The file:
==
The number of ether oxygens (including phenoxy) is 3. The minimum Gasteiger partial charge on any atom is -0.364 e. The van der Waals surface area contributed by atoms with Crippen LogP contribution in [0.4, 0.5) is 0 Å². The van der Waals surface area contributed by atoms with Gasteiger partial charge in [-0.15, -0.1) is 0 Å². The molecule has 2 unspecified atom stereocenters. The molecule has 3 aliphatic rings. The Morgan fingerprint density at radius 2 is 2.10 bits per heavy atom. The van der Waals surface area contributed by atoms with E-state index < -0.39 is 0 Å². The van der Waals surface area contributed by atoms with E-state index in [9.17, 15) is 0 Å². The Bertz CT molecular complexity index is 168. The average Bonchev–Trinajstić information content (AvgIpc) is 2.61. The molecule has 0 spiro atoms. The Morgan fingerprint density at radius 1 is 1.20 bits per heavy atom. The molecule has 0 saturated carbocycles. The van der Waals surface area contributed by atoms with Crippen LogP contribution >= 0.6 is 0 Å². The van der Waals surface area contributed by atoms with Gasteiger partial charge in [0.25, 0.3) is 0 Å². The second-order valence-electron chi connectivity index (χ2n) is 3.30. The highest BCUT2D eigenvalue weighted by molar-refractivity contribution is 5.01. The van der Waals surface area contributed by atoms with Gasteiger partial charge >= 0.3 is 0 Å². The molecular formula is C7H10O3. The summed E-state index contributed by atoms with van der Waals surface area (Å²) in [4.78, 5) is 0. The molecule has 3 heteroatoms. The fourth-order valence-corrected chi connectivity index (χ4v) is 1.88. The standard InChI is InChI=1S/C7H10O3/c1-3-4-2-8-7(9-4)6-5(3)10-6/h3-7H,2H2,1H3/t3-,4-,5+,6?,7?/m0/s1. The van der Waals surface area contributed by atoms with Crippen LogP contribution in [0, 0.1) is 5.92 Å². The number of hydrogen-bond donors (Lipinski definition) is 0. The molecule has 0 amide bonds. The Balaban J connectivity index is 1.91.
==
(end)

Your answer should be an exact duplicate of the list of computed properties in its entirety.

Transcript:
The number of ether oxygens (including phenoxy) is 3. The minimum Gasteiger partial charge on any atom is -0.364 e. The van der Waals surface area contributed by atoms with Crippen LogP contribution in [0.4, 0.5) is 0 Å². The van der Waals surface area contributed by atoms with Gasteiger partial charge in [-0.15, -0.1) is 0 Å². The molecule has 2 unspecified atom stereocenters. The molecule has 3 aliphatic rings. The Morgan fingerprint density at radius 2 is 2.10 bits per heavy atom. The van der Waals surface area contributed by atoms with E-state index < -0.39 is 0 Å². The van der Waals surface area contributed by atoms with E-state index in [9.17, 15) is 0 Å². The Bertz CT molecular complexity index is 168. The average Bonchev–Trinajstić information content (AvgIpc) is 2.61. The molecule has 0 spiro atoms. The Morgan fingerprint density at radius 1 is 1.20 bits per heavy atom. The molecule has 0 saturated carbocycles. The van der Waals surface area contributed by atoms with Crippen LogP contribution >= 0.6 is 0 Å². The van der Waals surface area contributed by atoms with Gasteiger partial charge in [0.25, 0.3) is 0 Å². The second-order valence-electron chi connectivity index (χ2n) is 3.30. The highest BCUT2D eigenvalue weighted by molar-refractivity contribution is 5.01. The van der Waals surface area contributed by atoms with Gasteiger partial charge >= 0.3 is 0 Å². The molecular formula is C7H10O3. The summed E-state index contributed by atoms with van der Waals surface area (Å²) in [4.78, 5) is 0. The molecule has 3 heteroatoms. The fourth-order valence-corrected chi connectivity index (χ4v) is 1.88. The standard InChI is InChI=1S/C7H10O3/c1-3-4-2-8-7(9-4)6-5(3)10-6/h3-7H,2H2,1H3/t3-,4-,5+,6?,7?/m0/s1. The van der Waals surface area contributed by atoms with Crippen LogP contribution in [0, 0.1) is 5.92 Å². The number of hydrogen-bond donors (Lipinski definition) is 0. The molecule has 0 amide bonds. The Balaban J connectivity index is 1.91.